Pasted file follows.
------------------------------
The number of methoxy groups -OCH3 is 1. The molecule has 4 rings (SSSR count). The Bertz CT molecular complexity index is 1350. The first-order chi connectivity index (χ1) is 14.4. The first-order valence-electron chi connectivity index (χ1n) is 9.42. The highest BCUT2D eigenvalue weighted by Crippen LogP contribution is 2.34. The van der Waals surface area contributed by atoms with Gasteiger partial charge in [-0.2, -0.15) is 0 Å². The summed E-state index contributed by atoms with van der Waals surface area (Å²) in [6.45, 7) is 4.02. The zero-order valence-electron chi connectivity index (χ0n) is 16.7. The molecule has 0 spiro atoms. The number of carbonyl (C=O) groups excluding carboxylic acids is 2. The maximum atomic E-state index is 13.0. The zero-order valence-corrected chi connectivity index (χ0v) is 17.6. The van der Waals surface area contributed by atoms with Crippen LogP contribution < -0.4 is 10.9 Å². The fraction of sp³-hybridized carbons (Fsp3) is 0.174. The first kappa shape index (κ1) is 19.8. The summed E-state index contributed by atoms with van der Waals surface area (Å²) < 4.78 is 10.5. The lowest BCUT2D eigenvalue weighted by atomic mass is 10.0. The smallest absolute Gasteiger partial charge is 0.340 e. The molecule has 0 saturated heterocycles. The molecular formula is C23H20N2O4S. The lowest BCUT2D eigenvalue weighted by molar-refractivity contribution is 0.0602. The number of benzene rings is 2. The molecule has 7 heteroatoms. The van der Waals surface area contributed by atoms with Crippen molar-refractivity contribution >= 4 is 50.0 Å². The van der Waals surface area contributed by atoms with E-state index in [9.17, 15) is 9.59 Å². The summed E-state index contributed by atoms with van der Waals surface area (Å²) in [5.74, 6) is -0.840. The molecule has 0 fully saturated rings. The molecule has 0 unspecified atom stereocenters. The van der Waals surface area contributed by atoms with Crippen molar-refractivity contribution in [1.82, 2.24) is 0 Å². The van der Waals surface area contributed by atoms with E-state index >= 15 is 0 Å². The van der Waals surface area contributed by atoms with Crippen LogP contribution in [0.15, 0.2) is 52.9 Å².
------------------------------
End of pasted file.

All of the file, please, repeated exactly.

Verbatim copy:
The number of methoxy groups -OCH3 is 1. The molecule has 4 rings (SSSR count). The Bertz CT molecular complexity index is 1350. The first-order chi connectivity index (χ1) is 14.4. The first-order valence-electron chi connectivity index (χ1n) is 9.42. The highest BCUT2D eigenvalue weighted by Crippen LogP contribution is 2.34. The van der Waals surface area contributed by atoms with Gasteiger partial charge in [-0.2, -0.15) is 0 Å². The summed E-state index contributed by atoms with van der Waals surface area (Å²) in [6.45, 7) is 4.02. The zero-order valence-electron chi connectivity index (χ0n) is 16.7. The molecule has 0 spiro atoms. The number of carbonyl (C=O) groups excluding carboxylic acids is 2. The maximum atomic E-state index is 13.0. The zero-order valence-corrected chi connectivity index (χ0v) is 17.6. The van der Waals surface area contributed by atoms with Crippen LogP contribution < -0.4 is 10.9 Å². The fraction of sp³-hybridized carbons (Fsp3) is 0.174. The first kappa shape index (κ1) is 19.8. The summed E-state index contributed by atoms with van der Waals surface area (Å²) < 4.78 is 10.5. The lowest BCUT2D eigenvalue weighted by atomic mass is 10.0. The smallest absolute Gasteiger partial charge is 0.340 e. The molecule has 0 saturated heterocycles. The molecular formula is C23H20N2O4S. The lowest BCUT2D eigenvalue weighted by molar-refractivity contribution is 0.0602. The number of benzene rings is 2. The molecule has 7 heteroatoms. The van der Waals surface area contributed by atoms with Crippen molar-refractivity contribution >= 4 is 50.0 Å². The van der Waals surface area contributed by atoms with E-state index in [9.17, 15) is 9.59 Å². The summed E-state index contributed by atoms with van der Waals surface area (Å²) in [5.74, 6) is -0.840. The molecule has 0 fully saturated rings. The molecule has 0 unspecified atom stereocenters. The van der Waals surface area contributed by atoms with Crippen molar-refractivity contribution in [1.82, 2.24) is 0 Å². The van der Waals surface area contributed by atoms with E-state index >= 15 is 0 Å². The van der Waals surface area contributed by atoms with Crippen LogP contribution in [0.15, 0.2) is 52.9 Å².